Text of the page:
February 1, 2010 · News · Email This Post

Starting with version 1.1, users will be able to write their own plugins for VLC, codenamed Extensions. The difference with other VLC modules consists in the language used to write these Extensions: Lua, a simple a lightweight scripting language, embbeded inside VLC media player.
Why extensions?

The success of Firefox over the past few years can be explained quite easily when you have a look at its main features. The major differences between Firefox and IE reside in the Open Source model, and the possibility for community users to write their own plugins. Some of these plugins, like AdBlockPlus, really change the way you enjoy the Web. As a consequence, you can't use any other browser, as long as you need your favorite Firefox plugins.

The same idea can apply to media players. With the constant progress of web technologies, you get more and more access to a lot of free content from your home computer. Why not binding this content with the software you love and the medias you watch or listen to? In less abstract terms, what if you could get the subtitles of the movie you are watching in less that one click, read the lyrics of the current track, learn about the artist's biography and discography right inside VLC?

Well, the answer is that you actual can. Just try VLC Extensions now and you'll see you can forget about your browser when it comes to multimedia-related content.

what are extensions exactly?

Extensions are scripts running inside VLC, that will popup windows and fetch information on the web for you. To use an extension, all you need is to activate it from the View menu (if you are a Windows or Linux user). Then, it should be all self-explanatory.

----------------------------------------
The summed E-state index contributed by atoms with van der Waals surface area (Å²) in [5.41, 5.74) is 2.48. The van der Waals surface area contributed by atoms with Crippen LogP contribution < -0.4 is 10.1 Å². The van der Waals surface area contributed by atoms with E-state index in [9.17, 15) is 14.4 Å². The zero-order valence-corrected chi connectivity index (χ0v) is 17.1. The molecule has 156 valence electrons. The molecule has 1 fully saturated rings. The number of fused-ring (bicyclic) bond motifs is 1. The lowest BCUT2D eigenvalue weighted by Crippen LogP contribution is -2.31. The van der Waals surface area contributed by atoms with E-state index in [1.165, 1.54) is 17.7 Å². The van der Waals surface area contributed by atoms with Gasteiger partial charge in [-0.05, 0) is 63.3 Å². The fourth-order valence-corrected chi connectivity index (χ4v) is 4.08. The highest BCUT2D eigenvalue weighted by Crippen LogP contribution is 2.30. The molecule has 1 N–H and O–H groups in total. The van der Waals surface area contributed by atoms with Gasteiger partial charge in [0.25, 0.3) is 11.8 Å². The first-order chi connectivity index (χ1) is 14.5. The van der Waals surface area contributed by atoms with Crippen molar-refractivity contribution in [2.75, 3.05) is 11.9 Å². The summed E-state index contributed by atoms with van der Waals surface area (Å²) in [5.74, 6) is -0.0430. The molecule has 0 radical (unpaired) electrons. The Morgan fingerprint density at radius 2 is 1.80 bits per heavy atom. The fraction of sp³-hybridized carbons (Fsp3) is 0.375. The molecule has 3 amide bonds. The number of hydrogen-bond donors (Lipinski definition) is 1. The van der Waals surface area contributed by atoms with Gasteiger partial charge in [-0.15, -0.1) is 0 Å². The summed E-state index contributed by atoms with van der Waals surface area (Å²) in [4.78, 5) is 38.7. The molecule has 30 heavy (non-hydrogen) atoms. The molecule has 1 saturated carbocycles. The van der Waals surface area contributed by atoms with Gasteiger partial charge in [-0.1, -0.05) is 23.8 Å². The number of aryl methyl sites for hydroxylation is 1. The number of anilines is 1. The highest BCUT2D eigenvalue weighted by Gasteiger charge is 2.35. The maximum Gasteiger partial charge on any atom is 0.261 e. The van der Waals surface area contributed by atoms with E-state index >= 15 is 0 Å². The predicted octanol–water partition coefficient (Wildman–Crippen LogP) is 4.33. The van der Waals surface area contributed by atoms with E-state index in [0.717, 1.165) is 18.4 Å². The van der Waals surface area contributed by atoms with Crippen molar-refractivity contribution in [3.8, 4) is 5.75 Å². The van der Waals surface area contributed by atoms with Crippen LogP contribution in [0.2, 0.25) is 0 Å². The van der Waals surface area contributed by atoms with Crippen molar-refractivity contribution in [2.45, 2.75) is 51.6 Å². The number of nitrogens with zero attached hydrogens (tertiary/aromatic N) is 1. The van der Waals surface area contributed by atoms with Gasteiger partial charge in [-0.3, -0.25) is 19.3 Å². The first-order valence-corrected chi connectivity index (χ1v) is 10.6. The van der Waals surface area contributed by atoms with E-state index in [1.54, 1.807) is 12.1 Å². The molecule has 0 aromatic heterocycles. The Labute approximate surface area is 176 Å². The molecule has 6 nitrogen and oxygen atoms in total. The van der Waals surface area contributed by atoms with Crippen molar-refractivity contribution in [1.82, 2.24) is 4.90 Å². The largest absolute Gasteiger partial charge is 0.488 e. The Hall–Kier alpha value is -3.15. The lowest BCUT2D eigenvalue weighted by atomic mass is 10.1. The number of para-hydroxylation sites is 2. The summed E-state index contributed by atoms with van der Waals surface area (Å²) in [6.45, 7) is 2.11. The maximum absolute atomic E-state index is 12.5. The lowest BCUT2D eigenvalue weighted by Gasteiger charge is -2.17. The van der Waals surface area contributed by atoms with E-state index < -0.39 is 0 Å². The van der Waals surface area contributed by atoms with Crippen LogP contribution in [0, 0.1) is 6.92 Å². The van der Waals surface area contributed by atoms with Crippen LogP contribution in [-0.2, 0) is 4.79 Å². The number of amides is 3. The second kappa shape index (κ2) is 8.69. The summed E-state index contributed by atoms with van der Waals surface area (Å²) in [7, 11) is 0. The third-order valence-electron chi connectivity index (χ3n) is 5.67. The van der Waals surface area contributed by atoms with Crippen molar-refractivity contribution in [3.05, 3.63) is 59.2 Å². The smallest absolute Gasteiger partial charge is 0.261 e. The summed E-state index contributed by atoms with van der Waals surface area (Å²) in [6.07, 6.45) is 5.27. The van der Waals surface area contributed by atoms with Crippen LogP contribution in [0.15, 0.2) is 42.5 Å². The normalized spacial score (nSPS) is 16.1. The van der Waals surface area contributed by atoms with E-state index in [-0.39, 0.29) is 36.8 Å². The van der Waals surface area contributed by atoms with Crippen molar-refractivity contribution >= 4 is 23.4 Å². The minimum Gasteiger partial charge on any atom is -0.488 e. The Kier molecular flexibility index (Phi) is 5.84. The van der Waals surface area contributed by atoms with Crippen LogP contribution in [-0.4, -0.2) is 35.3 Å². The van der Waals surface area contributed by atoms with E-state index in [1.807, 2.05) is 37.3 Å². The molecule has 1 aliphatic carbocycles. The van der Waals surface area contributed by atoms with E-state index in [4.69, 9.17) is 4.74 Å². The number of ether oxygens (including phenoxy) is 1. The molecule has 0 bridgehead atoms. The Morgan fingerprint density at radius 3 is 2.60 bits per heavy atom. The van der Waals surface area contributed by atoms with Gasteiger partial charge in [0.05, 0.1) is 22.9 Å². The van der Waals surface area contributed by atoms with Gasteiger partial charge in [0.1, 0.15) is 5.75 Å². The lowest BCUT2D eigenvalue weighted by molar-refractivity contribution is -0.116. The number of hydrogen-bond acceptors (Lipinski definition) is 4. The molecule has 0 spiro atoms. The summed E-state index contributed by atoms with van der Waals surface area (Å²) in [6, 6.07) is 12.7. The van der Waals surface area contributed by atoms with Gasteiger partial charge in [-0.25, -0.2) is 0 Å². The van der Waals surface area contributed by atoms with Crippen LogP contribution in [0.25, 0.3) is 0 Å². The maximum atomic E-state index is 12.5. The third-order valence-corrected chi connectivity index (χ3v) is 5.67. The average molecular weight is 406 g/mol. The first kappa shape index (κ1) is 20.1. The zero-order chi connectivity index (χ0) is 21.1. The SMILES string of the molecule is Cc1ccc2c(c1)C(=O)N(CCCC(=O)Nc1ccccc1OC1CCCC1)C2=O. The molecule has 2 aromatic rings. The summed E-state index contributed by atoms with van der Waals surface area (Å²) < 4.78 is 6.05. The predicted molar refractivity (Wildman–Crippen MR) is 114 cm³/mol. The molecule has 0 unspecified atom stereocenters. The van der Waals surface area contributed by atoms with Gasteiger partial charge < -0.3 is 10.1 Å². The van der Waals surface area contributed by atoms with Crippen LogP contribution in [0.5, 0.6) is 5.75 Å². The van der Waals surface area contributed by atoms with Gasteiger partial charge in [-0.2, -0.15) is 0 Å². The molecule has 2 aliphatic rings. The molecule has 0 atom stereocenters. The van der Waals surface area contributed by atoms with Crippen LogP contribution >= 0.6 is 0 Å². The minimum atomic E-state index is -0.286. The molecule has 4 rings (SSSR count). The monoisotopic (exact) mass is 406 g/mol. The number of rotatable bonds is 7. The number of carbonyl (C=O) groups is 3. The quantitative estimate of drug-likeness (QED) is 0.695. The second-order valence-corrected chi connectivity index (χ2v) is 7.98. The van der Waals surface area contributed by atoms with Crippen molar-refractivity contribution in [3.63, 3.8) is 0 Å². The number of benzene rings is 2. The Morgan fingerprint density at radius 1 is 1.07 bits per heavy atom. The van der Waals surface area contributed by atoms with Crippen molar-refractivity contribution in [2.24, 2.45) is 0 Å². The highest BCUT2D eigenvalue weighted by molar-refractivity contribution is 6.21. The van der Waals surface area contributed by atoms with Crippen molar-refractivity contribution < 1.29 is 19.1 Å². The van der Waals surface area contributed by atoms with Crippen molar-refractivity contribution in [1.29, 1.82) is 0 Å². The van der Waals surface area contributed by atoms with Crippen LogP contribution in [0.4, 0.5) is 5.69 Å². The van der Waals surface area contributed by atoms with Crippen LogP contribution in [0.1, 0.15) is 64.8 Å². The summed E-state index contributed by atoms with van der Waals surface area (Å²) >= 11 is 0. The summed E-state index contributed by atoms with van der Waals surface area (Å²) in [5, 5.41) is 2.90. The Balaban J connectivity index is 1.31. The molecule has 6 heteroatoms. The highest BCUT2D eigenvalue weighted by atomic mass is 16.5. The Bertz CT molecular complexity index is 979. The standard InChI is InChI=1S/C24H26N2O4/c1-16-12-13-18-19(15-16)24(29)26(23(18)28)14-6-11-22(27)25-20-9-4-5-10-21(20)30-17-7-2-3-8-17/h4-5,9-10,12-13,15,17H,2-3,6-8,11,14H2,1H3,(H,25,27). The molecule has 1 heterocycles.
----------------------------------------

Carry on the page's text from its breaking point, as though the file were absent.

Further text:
Examples of possible (or actual) extensions include:

* Wikipedia: get information about the artist, the album or the movie from Wikipedia.
* IMDb: read the plot summary, learn about the cast of a movie and get a direct link to the Internet Movie Database.
* Last.fm: Read useful information fetched from the artist's page on Last.fm.
* Lyrics: Automatically get the lyrics of the current song.
* Subtitles: Find and insert subtitles on top of the video in two clicks.
* Concerts: Learn about the next concerts of this artist.

Where do I start?

At the moment of writing, VLC 1.1 is yet under heavy development. Thus, in order to try these Extensions, you'll have to install a nightly build of VLC from http://nightlies.videolan.org.

Once this is done, you can find extensions here on the page Extensions for VLC. Download the Lua scripts and copy them to your VLC scripts folder:

* Linux: ~/.local/share/vlc/lua/extensions/
* Windows: %APPDATA%\VLC\lua\extensions

Launch VLC or open the Plugins & Extensions dialog to reload the list of extensions.

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